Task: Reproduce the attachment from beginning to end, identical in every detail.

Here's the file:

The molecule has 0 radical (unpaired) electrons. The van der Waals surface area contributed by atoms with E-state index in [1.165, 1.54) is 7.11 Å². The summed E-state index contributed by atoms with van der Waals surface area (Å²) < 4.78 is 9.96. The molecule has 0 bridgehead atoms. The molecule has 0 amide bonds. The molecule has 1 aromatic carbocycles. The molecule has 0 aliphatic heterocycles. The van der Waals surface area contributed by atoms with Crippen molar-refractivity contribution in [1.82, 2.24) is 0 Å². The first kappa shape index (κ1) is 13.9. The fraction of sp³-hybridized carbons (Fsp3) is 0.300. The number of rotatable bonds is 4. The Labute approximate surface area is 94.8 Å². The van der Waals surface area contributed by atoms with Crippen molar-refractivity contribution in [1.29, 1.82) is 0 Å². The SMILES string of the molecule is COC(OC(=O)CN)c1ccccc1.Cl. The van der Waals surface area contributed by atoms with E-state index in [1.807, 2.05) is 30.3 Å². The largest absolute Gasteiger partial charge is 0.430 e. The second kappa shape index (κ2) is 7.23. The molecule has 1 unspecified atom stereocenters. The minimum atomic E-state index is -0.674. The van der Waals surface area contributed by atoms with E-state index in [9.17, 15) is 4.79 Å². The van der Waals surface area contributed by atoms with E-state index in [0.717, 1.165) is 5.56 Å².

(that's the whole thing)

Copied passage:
The molecule has 0 radical (unpaired) electrons. The van der Waals surface area contributed by atoms with E-state index in [1.165, 1.54) is 7.11 Å². The summed E-state index contributed by atoms with van der Waals surface area (Å²) < 4.78 is 9.96. The molecule has 0 bridgehead atoms. The molecule has 0 amide bonds. The molecule has 1 aromatic carbocycles. The molecule has 0 aliphatic heterocycles. The van der Waals surface area contributed by atoms with Crippen molar-refractivity contribution in [1.82, 2.24) is 0 Å². The first kappa shape index (κ1) is 13.9. The fraction of sp³-hybridized carbons (Fsp3) is 0.300. The number of rotatable bonds is 4. The Labute approximate surface area is 94.8 Å². The van der Waals surface area contributed by atoms with Crippen molar-refractivity contribution in [1.29, 1.82) is 0 Å². The SMILES string of the molecule is COC(OC(=O)CN)c1ccccc1.Cl. The van der Waals surface area contributed by atoms with E-state index in [1.807, 2.05) is 30.3 Å². The largest absolute Gasteiger partial charge is 0.430 e. The second kappa shape index (κ2) is 7.23. The molecule has 1 unspecified atom stereocenters. The minimum atomic E-state index is -0.674. The van der Waals surface area contributed by atoms with E-state index in [9.17, 15) is 4.79 Å². The van der Waals surface area contributed by atoms with E-state index in [0.717, 1.165) is 5.56 Å².